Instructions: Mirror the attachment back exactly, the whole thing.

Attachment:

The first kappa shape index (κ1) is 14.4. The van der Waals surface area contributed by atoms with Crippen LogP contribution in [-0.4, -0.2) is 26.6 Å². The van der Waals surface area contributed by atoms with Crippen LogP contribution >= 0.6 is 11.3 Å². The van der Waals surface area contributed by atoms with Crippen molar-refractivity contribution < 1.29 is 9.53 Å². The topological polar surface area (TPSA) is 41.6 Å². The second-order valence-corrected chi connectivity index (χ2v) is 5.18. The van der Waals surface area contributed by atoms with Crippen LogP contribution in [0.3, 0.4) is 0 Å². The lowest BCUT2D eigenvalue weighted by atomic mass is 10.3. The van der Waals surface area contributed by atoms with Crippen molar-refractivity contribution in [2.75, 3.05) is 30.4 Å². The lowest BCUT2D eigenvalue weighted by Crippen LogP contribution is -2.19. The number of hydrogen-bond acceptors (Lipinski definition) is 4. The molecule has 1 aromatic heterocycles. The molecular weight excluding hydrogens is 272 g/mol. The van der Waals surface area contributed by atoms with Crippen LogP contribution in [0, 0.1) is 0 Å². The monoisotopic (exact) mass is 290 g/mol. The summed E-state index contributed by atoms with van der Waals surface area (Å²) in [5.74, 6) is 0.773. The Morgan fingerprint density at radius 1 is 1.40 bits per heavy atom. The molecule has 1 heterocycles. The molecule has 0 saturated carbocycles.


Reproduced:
The first kappa shape index (κ1) is 14.4. The van der Waals surface area contributed by atoms with Crippen LogP contribution in [-0.4, -0.2) is 26.6 Å². The van der Waals surface area contributed by atoms with Crippen LogP contribution >= 0.6 is 11.3 Å². The van der Waals surface area contributed by atoms with Crippen molar-refractivity contribution < 1.29 is 9.53 Å². The topological polar surface area (TPSA) is 41.6 Å². The second-order valence-corrected chi connectivity index (χ2v) is 5.18. The van der Waals surface area contributed by atoms with Crippen LogP contribution in [0.3, 0.4) is 0 Å². The lowest BCUT2D eigenvalue weighted by atomic mass is 10.3. The van der Waals surface area contributed by atoms with Crippen molar-refractivity contribution in [2.75, 3.05) is 30.4 Å². The lowest BCUT2D eigenvalue weighted by Crippen LogP contribution is -2.19. The number of hydrogen-bond acceptors (Lipinski definition) is 4. The molecule has 1 aromatic heterocycles. The molecular weight excluding hydrogens is 272 g/mol. The van der Waals surface area contributed by atoms with Crippen LogP contribution in [0, 0.1) is 0 Å². The monoisotopic (exact) mass is 290 g/mol. The summed E-state index contributed by atoms with van der Waals surface area (Å²) in [5.74, 6) is 0.773. The Morgan fingerprint density at radius 1 is 1.40 bits per heavy atom. The molecule has 1 heterocycles. The molecule has 0 saturated carbocycles.